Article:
More efficient drilling and production techniques for natural gas has enabled higher production in the United States, which has contributed to a decline in natural gas prices. Naturally, lower prices have prompted increases in consumption. The production of crude oil and natural gas are often interconnected as the release and capture of natural gas can occur during the drilling process. In April 2020, the United States experienced a negative price of oil for the first time in history due to coronavirus (Covid-19) lockdowns across the world. The price of WTI crude oil reached -37.63 U.S. dollars per barrel on April 20. As people stay inside, demand for oil has plummeted, resulting in oil firms renting tankers to store surplus oil supply and forcing the price of U.S. oil to go negative.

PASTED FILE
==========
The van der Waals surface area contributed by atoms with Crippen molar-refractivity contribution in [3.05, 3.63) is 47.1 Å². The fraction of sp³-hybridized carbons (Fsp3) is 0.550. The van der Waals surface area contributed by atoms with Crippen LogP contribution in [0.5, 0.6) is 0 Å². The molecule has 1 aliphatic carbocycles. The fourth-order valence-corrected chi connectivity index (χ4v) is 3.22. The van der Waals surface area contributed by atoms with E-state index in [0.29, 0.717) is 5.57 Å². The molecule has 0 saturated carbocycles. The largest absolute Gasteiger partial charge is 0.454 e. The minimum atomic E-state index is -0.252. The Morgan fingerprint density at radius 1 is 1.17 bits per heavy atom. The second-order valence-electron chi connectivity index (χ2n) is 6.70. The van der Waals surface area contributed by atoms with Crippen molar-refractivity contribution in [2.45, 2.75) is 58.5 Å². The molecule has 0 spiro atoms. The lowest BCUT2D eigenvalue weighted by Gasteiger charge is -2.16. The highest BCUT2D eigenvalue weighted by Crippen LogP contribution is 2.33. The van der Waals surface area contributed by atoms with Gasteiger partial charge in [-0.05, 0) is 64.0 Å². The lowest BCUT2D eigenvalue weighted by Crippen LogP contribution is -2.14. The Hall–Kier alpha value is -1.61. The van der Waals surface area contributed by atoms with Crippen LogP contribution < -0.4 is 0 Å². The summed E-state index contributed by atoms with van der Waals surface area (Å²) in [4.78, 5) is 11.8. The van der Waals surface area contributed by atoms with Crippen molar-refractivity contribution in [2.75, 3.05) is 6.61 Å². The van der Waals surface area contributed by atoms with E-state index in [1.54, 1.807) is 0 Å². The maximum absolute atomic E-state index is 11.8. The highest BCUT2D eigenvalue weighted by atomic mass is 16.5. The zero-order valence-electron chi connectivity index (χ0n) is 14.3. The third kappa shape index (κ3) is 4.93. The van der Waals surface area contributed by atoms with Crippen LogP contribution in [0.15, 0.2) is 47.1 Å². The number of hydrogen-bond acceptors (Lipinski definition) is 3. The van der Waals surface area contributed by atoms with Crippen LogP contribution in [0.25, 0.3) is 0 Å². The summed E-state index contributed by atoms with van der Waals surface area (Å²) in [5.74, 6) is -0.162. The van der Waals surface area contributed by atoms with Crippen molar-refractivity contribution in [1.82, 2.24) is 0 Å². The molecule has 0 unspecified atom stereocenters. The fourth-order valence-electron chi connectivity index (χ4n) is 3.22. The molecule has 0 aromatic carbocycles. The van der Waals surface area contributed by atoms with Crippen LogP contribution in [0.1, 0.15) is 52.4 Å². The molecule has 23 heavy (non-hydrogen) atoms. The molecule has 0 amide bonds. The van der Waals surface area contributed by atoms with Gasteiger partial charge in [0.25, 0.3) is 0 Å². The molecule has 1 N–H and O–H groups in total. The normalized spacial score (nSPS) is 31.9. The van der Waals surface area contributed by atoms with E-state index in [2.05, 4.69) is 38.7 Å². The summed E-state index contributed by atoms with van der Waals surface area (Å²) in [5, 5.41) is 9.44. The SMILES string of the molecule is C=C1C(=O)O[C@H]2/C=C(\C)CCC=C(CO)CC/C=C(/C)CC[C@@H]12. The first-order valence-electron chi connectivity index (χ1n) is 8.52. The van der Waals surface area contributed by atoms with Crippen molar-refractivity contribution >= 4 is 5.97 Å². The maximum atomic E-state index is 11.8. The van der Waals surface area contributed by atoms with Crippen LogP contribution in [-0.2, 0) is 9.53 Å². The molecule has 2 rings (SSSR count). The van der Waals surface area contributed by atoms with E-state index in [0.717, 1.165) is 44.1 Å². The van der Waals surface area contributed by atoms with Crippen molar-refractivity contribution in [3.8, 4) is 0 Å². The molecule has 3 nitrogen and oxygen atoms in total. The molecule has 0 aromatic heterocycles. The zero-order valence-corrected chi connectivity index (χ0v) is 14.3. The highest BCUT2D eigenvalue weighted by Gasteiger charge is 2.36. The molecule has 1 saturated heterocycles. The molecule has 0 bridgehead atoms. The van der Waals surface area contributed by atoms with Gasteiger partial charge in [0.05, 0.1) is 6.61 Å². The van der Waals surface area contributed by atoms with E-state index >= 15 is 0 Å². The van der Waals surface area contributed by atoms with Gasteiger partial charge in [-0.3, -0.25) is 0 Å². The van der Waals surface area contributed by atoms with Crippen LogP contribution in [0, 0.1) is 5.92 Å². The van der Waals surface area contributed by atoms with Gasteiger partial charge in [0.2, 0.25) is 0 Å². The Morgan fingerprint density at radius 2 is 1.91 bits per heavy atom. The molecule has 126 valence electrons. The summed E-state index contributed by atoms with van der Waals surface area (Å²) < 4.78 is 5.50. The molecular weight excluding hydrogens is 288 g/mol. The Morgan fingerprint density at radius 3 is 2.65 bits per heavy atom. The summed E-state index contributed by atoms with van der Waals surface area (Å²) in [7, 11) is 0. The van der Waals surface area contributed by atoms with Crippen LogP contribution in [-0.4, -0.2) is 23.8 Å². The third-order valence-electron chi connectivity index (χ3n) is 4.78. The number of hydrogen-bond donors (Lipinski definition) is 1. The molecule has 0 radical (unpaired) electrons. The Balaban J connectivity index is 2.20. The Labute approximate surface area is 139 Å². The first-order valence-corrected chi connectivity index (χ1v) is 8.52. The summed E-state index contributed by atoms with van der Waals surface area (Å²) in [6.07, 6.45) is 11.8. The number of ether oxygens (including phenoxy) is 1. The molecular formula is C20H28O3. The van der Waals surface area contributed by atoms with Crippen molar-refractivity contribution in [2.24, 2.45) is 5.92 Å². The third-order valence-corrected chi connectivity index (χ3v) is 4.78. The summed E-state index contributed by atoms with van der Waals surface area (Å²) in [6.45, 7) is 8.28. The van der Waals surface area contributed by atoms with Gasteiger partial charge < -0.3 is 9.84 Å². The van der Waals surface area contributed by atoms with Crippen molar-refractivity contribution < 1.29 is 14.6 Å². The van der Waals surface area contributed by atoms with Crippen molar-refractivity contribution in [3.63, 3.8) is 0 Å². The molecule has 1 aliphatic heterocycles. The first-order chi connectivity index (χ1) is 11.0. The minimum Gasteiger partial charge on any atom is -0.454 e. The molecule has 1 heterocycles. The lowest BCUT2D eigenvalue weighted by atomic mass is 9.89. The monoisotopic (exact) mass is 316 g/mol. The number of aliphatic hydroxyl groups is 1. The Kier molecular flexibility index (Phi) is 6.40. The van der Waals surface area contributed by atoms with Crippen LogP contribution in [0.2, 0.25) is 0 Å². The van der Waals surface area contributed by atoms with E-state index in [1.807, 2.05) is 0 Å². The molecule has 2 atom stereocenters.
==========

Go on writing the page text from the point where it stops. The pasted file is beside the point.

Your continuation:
One of the reasons that renewables has become more prevalent around the world over the last decade is due to the ever-decreasing prices. Most notable are the falling prices of wind energy and solar energy, which was predicted to contribute to renewables sourcing more of U.S. electricity generation than coal for the first time in 2019. The levelized cost of energy (LCOE) measures the cost of the building and the operations to maintain a facility over its lifetime. Using the LCOE, renewables are expected to overtake fossil fuel sources at ever-growing margins, even without subsidies.